What if I told you that being kind to yourself begins with being negative?

Let me explain.

On a weekday, I usually have breakfast at 7am, and lunch around, well, lunchtime.

But a few weeks ago, as I was zoned into my daily duties after breakfast, I suddenly felt really hungry. Not like give-me-an-apple or a-few-almonds type of hungry, but a soup-ribs-cheesecake kind of hungry. Lurking around in the kitchen I noticed that it was exactly 8:42 am. Wow, I had finished eating a full-blown breakfast 1.5 h ago, and lunch was 2-3 hours away.

What’s a woman to do?

Grab a snack? Yep, because right then and there I came up with 8 reasons why that was the best course of action:

I just ate 1.5 hours ago, I shouldn’t be hungry.

It is not lunch time yet, I should have a snack.

I will have lunch when it’s past 11 am, like a normal person.

I read an article last night about fasting being really good for you.

I read a post on FB that we should have minimum 4-5 hours between meals.

Overeating is traumatic for the body and self-esteem – I read that somewhere, too.

What is wrong with me? I eat so much!!

And did I already mention that lunch is to be had at lunchtime?

At 9:22 am I was back in the kitchen, hungry, getting another snack because it was still not officially a lunchtime. Dang!

9:43 am, and all I could think of was a bite to eat. Thus, at 9:54, I was back in the kitchen for a snack because it was not time to have lunch yet.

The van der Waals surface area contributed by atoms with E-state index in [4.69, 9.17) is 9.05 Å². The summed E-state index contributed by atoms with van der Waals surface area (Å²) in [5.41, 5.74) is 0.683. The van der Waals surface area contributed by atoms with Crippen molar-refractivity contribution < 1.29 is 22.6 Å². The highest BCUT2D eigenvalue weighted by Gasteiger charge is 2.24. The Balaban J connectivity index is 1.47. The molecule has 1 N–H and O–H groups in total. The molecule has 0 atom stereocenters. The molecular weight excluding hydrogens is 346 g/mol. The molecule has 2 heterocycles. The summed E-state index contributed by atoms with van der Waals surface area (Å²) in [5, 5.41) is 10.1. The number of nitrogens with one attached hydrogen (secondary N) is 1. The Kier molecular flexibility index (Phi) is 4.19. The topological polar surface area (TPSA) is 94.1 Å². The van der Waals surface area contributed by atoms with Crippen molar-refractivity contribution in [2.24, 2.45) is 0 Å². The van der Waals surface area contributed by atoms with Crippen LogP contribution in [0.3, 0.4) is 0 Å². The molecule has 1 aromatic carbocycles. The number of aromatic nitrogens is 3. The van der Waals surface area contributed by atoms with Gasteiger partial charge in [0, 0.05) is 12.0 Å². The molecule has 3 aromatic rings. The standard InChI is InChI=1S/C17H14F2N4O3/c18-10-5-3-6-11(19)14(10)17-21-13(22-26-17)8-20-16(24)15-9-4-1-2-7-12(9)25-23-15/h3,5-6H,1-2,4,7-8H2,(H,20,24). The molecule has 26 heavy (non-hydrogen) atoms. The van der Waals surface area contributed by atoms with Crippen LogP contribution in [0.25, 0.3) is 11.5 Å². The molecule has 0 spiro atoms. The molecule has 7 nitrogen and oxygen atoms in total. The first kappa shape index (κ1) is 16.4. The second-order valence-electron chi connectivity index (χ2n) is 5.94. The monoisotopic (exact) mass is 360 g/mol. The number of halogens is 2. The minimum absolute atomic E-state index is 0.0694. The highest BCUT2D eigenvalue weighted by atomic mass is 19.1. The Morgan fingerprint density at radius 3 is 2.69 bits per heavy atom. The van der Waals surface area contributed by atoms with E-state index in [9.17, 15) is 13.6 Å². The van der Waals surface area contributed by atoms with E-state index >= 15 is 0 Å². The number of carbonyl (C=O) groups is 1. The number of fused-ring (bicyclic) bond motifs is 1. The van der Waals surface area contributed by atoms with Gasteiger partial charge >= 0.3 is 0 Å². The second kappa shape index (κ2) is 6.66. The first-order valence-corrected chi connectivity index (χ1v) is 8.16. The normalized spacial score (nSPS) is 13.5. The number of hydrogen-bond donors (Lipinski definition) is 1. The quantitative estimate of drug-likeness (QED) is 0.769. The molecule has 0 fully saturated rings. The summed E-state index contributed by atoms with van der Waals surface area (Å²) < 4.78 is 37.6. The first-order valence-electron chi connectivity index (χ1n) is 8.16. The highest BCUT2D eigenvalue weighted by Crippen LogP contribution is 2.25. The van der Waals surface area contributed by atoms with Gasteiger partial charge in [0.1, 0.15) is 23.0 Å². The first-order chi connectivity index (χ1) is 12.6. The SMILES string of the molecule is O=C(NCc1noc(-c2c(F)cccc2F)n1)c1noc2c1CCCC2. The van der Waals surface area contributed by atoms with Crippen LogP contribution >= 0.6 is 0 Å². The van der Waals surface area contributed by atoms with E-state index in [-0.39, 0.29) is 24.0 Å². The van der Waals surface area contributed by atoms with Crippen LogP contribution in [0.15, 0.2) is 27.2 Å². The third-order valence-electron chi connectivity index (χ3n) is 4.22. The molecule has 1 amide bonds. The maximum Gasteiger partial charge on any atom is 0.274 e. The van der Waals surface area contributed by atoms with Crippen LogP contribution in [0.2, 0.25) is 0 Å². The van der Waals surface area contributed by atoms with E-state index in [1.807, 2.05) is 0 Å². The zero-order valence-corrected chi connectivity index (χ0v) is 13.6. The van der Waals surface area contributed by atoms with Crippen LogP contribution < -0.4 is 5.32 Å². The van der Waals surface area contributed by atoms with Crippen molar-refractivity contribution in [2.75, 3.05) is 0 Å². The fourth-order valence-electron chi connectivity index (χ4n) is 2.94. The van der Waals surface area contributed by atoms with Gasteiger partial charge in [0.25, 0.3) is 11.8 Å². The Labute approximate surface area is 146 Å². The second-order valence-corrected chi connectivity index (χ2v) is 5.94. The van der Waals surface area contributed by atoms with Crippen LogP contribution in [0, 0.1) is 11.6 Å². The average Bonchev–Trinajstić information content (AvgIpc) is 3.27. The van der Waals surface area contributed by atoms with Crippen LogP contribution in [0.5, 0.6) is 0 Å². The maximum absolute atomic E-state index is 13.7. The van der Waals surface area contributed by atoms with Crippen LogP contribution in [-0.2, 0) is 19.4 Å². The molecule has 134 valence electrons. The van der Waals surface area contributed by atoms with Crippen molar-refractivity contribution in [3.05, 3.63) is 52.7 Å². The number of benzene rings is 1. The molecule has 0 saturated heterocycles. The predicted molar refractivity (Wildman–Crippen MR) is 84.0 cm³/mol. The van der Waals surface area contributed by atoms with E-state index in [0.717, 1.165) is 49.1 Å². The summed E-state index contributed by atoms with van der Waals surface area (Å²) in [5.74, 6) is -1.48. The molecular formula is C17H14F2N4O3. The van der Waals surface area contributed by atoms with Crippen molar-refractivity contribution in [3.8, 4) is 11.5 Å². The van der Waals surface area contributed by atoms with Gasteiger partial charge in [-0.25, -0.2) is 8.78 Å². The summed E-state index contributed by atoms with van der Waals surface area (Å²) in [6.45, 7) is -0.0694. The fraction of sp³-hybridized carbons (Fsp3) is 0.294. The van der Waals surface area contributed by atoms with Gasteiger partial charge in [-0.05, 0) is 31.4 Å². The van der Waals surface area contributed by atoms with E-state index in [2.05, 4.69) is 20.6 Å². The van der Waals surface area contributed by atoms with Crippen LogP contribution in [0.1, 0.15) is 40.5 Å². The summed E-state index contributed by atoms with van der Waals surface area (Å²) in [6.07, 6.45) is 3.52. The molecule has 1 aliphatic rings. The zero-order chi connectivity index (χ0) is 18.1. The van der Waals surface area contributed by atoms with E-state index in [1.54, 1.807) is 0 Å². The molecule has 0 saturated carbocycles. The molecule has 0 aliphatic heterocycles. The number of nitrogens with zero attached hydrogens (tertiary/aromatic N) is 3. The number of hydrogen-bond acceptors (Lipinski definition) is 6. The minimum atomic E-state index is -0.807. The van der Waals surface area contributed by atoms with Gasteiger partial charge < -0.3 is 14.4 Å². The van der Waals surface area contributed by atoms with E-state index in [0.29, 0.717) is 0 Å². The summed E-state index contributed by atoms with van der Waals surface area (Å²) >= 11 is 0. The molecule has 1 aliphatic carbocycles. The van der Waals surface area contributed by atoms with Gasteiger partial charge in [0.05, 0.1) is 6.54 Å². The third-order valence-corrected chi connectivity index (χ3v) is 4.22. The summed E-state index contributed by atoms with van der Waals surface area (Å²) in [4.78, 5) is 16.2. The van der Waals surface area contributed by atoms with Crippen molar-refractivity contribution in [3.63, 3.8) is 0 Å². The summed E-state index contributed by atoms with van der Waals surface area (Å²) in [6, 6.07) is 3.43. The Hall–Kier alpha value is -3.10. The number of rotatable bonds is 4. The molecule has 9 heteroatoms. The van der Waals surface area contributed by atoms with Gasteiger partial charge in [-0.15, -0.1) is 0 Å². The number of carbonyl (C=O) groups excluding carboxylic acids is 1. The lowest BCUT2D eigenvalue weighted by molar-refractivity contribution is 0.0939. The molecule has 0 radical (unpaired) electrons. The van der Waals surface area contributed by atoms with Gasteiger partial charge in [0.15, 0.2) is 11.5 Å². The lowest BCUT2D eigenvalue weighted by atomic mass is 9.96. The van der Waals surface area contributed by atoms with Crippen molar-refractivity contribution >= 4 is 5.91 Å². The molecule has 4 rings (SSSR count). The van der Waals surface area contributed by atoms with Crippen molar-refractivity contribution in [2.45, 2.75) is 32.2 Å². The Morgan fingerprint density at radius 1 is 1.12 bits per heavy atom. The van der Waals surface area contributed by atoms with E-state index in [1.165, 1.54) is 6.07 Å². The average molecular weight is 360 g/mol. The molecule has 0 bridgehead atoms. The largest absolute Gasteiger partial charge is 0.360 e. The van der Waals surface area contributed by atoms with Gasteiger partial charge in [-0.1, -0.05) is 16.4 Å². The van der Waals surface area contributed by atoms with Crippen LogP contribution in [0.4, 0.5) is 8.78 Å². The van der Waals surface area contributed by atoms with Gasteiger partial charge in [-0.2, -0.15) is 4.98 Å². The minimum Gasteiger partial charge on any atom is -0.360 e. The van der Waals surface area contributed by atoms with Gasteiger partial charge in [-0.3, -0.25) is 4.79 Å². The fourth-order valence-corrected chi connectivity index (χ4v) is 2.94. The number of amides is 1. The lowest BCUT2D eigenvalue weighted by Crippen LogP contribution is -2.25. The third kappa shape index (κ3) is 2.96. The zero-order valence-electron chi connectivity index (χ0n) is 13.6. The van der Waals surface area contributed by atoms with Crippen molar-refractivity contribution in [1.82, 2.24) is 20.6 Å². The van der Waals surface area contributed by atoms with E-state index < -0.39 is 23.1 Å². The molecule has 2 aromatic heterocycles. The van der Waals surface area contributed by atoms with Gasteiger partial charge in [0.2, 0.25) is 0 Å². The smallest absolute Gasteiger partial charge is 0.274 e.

And that’s when it hit me.

If I had had a proper lunch at 8:42, I would be happily working and not obsessing about food. Instead, I had wasted over an hour on snacking and dreaming of food.

But mostly,

Who says that lunch needs to be eaten at lunchtime?

A quick Google search later I found out that the word ‘lunch’ was invented 150 years ago by Anglo-Saxons, (whoever these folks are) and is a derivation from a word nuncheon, meaning a noon drink!

Furthermore, and I am summarizing here, to have lunch is a different concept in different cultures.

While the French often have a light sandwich, and the Scandinavians a big hot spread, the Bengalis, apparently, have a 7-course meal for their midday sustenance!

Lunchtime, as in what time of the day should we eat?, varies greatly as well,  but the one fact that all cultures have in common is that lunch is a meal you take between morning and evening eating.

And then it knocked me over the head.

Who cares when I eat my lunch!?

Nobody. Except me. I am the official lunchtime-police of my life.

And that’s how I got negative and expressed it with the most accurate word for it: NO.

I said NO to self-imposed cultural norms, and did what was best for me: a Bengali-style 7 course lunch with the first course starting at 8:42 am.

How often do you say NO to yourself by saying YES to someone/something else?

When I look around in my friends’ lives, and mine, one of the greatest obstacles on becoming more kind to ourselves is our inability to say NO to others.

I am not saying here to be mean and self-centered, but what I am saying is that being kind to yourself, at times, means saying NO to something else. And often that something is a favor, or an act of kindness, to others.

Doing dishes instead of delegating. Listening to a colleague going through a hard time instead of finishing a pressing project. Or obeying an obscure cultural norm that really makes no sense – like eating (noon lunch?), drinking (a cocktail hour?), or talking (small talk?) at a set time, even if it doesn’t serve you.

Long story short: you know what’s good for you, so don’t be afraid to get negative if that’s what it takes to be kind to yourself. 🙂

Photo by Maddi Bazzocco